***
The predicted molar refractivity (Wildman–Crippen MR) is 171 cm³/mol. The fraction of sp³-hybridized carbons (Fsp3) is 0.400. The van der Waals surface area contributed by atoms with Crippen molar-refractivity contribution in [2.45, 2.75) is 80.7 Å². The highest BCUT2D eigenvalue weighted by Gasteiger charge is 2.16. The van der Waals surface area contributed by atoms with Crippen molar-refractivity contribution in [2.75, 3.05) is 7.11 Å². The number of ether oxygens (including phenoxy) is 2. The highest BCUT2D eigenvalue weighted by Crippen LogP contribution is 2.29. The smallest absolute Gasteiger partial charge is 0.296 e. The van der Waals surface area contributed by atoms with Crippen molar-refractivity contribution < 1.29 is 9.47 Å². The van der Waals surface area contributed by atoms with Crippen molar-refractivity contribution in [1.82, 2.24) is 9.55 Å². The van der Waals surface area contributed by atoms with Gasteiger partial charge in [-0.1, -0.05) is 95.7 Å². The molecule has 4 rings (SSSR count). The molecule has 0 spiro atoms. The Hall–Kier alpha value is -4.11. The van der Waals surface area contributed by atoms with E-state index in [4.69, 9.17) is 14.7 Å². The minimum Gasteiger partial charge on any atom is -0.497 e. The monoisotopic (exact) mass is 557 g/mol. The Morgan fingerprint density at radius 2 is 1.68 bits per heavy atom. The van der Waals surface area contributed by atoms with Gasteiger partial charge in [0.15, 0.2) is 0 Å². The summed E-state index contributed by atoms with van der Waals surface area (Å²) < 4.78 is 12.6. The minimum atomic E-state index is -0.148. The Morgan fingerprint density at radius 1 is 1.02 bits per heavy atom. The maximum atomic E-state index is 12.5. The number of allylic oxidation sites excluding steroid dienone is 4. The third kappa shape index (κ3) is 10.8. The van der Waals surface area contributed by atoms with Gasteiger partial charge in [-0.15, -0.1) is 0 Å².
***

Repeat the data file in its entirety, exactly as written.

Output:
The predicted molar refractivity (Wildman–Crippen MR) is 171 cm³/mol. The fraction of sp³-hybridized carbons (Fsp3) is 0.400. The van der Waals surface area contributed by atoms with Crippen molar-refractivity contribution in [2.45, 2.75) is 80.7 Å². The highest BCUT2D eigenvalue weighted by Gasteiger charge is 2.16. The van der Waals surface area contributed by atoms with Crippen molar-refractivity contribution in [2.75, 3.05) is 7.11 Å². The number of ether oxygens (including phenoxy) is 2. The highest BCUT2D eigenvalue weighted by Crippen LogP contribution is 2.29. The smallest absolute Gasteiger partial charge is 0.296 e. The van der Waals surface area contributed by atoms with Crippen molar-refractivity contribution < 1.29 is 9.47 Å². The van der Waals surface area contributed by atoms with Crippen molar-refractivity contribution in [1.82, 2.24) is 9.55 Å². The van der Waals surface area contributed by atoms with Gasteiger partial charge in [-0.1, -0.05) is 95.7 Å². The molecule has 4 rings (SSSR count). The molecule has 0 spiro atoms. The Hall–Kier alpha value is -4.11. The van der Waals surface area contributed by atoms with E-state index in [4.69, 9.17) is 14.7 Å². The minimum Gasteiger partial charge on any atom is -0.497 e. The monoisotopic (exact) mass is 557 g/mol. The Morgan fingerprint density at radius 2 is 1.68 bits per heavy atom. The van der Waals surface area contributed by atoms with Gasteiger partial charge in [0.15, 0.2) is 0 Å². The summed E-state index contributed by atoms with van der Waals surface area (Å²) < 4.78 is 12.6. The minimum atomic E-state index is -0.148. The Morgan fingerprint density at radius 1 is 1.02 bits per heavy atom. The maximum atomic E-state index is 12.5. The number of allylic oxidation sites excluding steroid dienone is 4. The third kappa shape index (κ3) is 10.8. The van der Waals surface area contributed by atoms with Gasteiger partial charge in [-0.15, -0.1) is 0 Å².